# Purchase price equals present value of future price

Suppose we need to decide if to acquire A now for \$95.24 or in one year for$100. If the opportunity cost is 5% annual, what option would you choose?

My possible solution: as the present value of \$100 is \$95.24 given the discount rate of 5%, the value of A now equals the present value of the future quantity. In this case, I would argue that the opportunity cost includes a notion of risk, and is possible that I would not get exactly $100. But I'm not sure this is correct as, mathematically, options are equivalent. ## 1 Answer The correct opportunity cost should already reflect things like default risk. But equivalence in your case only comes from rounding. The present value of \$100 at 5% discounting is \$95.2381, which is lower than the purchase price of \$95.24. Thus, A is too expensive today, and you would not buy it.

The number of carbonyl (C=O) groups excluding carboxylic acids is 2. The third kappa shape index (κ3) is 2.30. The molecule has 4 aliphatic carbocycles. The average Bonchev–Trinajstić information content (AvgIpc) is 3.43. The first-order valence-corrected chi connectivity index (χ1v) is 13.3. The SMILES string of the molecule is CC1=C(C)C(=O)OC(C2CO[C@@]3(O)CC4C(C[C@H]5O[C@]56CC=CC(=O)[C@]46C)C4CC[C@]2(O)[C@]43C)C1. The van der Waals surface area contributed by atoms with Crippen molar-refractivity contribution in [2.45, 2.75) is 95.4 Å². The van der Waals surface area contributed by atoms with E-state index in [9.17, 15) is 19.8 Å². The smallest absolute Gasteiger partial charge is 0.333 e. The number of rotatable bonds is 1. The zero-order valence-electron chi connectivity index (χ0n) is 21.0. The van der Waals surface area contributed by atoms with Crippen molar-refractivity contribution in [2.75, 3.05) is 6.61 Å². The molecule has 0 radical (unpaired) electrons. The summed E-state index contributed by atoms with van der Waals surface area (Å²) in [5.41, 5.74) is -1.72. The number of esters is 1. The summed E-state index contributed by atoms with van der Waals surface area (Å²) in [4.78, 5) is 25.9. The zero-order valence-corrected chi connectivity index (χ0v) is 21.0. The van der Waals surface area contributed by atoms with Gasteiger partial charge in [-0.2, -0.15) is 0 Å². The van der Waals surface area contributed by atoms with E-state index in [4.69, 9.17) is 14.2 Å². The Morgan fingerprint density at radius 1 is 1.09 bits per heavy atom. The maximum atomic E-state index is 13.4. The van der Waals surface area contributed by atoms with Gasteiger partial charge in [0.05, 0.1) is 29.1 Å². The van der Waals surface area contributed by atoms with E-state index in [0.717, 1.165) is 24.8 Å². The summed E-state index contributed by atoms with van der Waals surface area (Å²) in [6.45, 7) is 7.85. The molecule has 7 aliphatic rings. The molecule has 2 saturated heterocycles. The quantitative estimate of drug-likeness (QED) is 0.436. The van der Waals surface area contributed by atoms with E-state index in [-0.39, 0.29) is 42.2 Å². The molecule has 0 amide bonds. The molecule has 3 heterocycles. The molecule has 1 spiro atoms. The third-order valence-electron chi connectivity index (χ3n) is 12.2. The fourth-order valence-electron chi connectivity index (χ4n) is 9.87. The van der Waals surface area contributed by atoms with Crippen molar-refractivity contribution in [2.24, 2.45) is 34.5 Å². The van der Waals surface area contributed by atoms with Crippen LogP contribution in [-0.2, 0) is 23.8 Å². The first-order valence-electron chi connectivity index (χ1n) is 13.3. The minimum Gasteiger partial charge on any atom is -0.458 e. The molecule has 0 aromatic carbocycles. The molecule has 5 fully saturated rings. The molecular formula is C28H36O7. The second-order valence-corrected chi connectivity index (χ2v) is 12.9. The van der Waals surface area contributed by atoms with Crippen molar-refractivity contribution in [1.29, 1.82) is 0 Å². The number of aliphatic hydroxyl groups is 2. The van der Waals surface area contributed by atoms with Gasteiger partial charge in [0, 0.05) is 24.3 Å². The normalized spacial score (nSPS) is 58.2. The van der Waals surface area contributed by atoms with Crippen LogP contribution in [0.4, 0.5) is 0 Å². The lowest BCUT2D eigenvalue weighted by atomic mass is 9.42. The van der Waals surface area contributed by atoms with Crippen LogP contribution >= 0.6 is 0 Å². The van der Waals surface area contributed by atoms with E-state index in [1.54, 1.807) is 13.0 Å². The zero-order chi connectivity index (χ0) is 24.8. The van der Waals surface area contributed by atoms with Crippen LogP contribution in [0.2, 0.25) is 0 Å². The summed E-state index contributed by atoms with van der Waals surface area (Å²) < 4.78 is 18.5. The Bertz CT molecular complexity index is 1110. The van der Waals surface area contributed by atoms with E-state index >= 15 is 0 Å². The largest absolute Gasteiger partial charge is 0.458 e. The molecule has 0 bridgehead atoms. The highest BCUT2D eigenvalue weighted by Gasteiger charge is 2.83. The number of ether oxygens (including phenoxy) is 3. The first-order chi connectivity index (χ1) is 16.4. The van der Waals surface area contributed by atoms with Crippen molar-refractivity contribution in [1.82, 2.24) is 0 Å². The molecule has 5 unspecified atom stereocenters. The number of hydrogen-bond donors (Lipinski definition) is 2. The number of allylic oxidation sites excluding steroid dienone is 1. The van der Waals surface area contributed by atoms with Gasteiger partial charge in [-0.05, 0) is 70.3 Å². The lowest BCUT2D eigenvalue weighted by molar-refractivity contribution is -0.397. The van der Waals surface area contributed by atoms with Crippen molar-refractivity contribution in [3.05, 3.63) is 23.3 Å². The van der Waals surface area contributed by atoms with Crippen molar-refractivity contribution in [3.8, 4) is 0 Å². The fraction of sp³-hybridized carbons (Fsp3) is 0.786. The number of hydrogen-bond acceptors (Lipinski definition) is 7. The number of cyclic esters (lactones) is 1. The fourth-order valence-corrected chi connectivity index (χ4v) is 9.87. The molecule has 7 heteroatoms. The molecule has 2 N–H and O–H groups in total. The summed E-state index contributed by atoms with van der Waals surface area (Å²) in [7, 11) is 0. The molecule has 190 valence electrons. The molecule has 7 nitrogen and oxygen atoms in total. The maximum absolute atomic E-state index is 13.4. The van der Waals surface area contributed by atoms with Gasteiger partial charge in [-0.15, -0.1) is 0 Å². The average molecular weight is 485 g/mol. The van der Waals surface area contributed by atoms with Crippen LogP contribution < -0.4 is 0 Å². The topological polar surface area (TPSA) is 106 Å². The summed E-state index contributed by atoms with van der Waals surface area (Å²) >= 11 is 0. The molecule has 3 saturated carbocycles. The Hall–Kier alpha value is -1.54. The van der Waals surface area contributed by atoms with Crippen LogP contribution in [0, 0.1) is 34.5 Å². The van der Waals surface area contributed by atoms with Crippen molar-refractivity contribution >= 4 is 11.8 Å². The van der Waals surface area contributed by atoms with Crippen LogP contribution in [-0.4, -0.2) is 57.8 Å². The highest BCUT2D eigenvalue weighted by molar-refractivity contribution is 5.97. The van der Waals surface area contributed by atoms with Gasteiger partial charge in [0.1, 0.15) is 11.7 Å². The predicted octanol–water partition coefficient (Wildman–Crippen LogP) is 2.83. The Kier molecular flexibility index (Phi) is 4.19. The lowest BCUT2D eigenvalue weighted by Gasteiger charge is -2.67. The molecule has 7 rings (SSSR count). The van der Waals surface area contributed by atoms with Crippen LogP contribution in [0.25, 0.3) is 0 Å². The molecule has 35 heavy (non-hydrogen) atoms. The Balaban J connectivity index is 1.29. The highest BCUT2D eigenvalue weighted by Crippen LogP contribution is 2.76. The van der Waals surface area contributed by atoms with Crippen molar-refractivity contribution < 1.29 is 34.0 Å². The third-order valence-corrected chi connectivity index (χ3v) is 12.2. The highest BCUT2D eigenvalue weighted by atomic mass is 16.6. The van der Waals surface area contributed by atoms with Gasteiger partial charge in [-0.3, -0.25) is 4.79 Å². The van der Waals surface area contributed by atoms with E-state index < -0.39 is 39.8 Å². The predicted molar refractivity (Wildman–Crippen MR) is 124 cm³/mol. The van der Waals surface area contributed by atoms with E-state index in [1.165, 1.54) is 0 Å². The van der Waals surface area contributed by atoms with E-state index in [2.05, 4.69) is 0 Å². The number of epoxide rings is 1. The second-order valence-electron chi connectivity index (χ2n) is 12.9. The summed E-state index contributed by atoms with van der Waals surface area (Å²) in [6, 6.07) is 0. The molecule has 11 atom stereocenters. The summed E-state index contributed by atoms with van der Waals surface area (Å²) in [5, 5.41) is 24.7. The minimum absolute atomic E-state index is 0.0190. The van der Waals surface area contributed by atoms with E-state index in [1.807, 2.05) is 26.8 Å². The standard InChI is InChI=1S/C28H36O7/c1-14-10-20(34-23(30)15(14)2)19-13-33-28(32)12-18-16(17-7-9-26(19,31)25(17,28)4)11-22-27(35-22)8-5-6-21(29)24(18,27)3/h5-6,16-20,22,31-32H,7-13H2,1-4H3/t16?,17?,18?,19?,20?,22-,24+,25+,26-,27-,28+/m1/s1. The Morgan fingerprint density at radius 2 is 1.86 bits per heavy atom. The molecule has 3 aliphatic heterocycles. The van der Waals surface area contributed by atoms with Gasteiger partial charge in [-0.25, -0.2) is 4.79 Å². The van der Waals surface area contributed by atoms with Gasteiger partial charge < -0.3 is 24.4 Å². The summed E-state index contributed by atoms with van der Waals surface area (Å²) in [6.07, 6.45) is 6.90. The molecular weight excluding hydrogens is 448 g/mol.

• Thanks. What would be the argument if they were the same? Feb 12 at 13:15
• If they were the same, you'd be indifferent. And btw: The title of your question makes no sense here. Feb 12 at 13:28
• Thank you! I will change the name Feb 12 at 14:36